It wasn’t long before my husband and his family started abusing and beating me. They would say horrible things and hit me with stones, shoes and sticks. They threw mud at my face and threatened to report me to ISIL, saying I would be executed in public for being a witch. I was terrified. I didn’t know what to do. I was so depressed that I became numb. The only way I could survive was to stop thinking, so I lost touch with my feelings. My husband also took another wife, which made the situation in the house even worse. I did sometimes think about running away, but I was terrified of being handed over to ISIL. I also stayed to help protect my husband’s mother. She was elderly and frail, and they would make her do housework that exhausted her. I wanted to help her.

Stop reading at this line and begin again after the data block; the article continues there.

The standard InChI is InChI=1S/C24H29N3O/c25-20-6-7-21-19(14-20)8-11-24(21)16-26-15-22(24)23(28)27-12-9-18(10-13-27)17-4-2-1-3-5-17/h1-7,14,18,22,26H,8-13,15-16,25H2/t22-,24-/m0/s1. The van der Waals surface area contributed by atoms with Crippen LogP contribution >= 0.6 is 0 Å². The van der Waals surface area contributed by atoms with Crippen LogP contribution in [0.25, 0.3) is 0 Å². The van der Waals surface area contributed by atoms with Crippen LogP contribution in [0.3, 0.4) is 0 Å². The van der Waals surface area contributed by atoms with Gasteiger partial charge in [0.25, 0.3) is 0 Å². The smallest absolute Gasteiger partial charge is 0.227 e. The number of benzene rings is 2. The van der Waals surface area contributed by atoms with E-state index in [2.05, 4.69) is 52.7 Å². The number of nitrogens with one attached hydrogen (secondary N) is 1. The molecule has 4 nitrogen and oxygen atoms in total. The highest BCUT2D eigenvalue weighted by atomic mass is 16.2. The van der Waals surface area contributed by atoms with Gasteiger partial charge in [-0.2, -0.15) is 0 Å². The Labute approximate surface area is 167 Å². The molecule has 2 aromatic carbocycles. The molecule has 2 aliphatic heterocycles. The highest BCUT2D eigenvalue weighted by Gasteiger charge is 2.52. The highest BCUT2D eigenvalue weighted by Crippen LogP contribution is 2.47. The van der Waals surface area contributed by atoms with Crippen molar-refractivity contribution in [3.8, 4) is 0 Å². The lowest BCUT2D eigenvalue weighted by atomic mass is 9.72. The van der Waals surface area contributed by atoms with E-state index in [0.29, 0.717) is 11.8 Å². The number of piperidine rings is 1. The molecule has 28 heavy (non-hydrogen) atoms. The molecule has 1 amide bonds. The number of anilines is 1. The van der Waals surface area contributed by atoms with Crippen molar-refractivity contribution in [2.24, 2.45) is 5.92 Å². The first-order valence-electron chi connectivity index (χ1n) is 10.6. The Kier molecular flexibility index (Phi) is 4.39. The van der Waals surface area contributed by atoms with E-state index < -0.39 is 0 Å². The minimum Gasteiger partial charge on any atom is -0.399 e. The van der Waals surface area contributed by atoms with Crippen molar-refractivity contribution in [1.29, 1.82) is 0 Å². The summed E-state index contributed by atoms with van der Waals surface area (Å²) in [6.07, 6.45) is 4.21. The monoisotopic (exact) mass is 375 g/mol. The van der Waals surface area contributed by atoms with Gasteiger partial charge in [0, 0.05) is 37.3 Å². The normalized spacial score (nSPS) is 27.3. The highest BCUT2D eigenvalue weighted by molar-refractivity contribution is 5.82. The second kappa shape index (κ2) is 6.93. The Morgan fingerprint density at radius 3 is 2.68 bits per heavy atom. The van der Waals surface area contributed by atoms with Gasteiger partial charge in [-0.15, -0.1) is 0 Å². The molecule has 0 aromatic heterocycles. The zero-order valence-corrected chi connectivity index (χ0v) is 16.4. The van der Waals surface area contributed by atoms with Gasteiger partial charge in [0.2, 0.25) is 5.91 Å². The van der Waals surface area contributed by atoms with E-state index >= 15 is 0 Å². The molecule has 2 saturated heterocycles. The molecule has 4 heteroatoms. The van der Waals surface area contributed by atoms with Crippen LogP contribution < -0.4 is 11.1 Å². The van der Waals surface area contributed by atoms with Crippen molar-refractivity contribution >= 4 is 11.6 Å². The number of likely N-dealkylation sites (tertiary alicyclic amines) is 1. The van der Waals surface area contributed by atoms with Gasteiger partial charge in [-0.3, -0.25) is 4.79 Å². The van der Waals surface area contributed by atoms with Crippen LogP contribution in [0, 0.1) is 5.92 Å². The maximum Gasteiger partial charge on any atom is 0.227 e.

Thank God, my life changed dramatically when I found Human Appeal’s Sakina Centre for women and children. They were so welcoming and listened to me without judging. For the first time since I could remember, I felt safe and cared for. They helped me to understand my rights and I divorced my husband. My self-esteem came back! The staff at the centre encouraged me to enrol in their tailoring course - now I am a dressmaker. Now I have my own sewing machine and I earn enough money to support myself and my father.

I feel like I have been born again. I’m the happy person I used to be. The Sakina Centre feels like my true home. I pray many more women like me can go there to find help.”

Change lives in Iraq.